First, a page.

An important reminder about International Day of the Girl is representation: for example, having women in leadership roles across sectors such as utilities.
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How This Lawyer Became a Force of Nature for Second-Chance Hiring

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As many as one in three U.S. citizens has a criminal record – which means countless people will face a lifelong struggle finding meaningful employment. For many reasons, including historically low unemployment and growing fatigue with the U.S. criminal justice system, interest in second-chance hiring is growing.

Nevertheless, many businesses are still reluctant to hire the formerly incarcerated, despite the success of “ban the box” legislation (laws preventing employers from asking about one’s criminal history) across the country.

One organization that has shown leadership on this challenge is the Society for Human Resource Management (SHRM), which boasts over 300,000 members across 165 nations. In recent years, this organization, the world’s largest human resources membership association, has become a font of best practices, as well as myth-busting, on second-chance hiring.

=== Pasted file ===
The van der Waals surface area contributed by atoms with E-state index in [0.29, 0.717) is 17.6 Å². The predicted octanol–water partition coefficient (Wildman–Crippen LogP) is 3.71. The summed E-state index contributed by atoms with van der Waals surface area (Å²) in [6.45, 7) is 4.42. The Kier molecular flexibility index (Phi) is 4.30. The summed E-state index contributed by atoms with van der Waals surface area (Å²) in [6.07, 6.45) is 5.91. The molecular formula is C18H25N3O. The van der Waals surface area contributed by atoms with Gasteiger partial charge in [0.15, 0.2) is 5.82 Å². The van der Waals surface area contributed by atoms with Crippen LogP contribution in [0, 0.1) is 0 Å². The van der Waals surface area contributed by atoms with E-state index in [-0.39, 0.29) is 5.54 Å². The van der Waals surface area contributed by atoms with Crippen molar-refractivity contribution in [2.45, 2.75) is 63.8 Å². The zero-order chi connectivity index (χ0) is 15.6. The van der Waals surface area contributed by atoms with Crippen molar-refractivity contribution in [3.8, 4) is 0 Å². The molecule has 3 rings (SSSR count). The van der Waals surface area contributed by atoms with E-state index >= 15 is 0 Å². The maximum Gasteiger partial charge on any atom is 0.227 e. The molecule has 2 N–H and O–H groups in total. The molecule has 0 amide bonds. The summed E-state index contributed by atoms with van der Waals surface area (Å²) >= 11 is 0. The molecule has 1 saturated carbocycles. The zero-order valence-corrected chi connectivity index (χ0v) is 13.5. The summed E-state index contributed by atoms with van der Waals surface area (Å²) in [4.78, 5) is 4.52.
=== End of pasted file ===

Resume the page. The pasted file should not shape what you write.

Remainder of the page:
As one owner of a staffing agency noted on SHRM’s blog earlier this year, “I have noticed that my best employees are the most unlikely and most overlooked: Those who lost the most.”

SHRM has found a proactive, resourceful and vocal ally in Koch Industries, which by most accounts employs 130,000 employees worldwide and has annual revenues of over $110 billion.

This story about second-chance hiring got its start in Queens

One of Koch Industries’ most passionate and committed advocates for second-chance hiring is Jenny Kim, Deputy General Counsel and Vice President of Public Policy at Koch.

Kim’s focus on second-chance hiring hearkens back to her upbringing in the Woodside neighborhood of Queens, New York City. “In my apartment building there were families not that different from us, but I think some of their sons probably had a hard time adjusting to the world that was constantly changing around them,” she said during a recent interview with TriplePundit.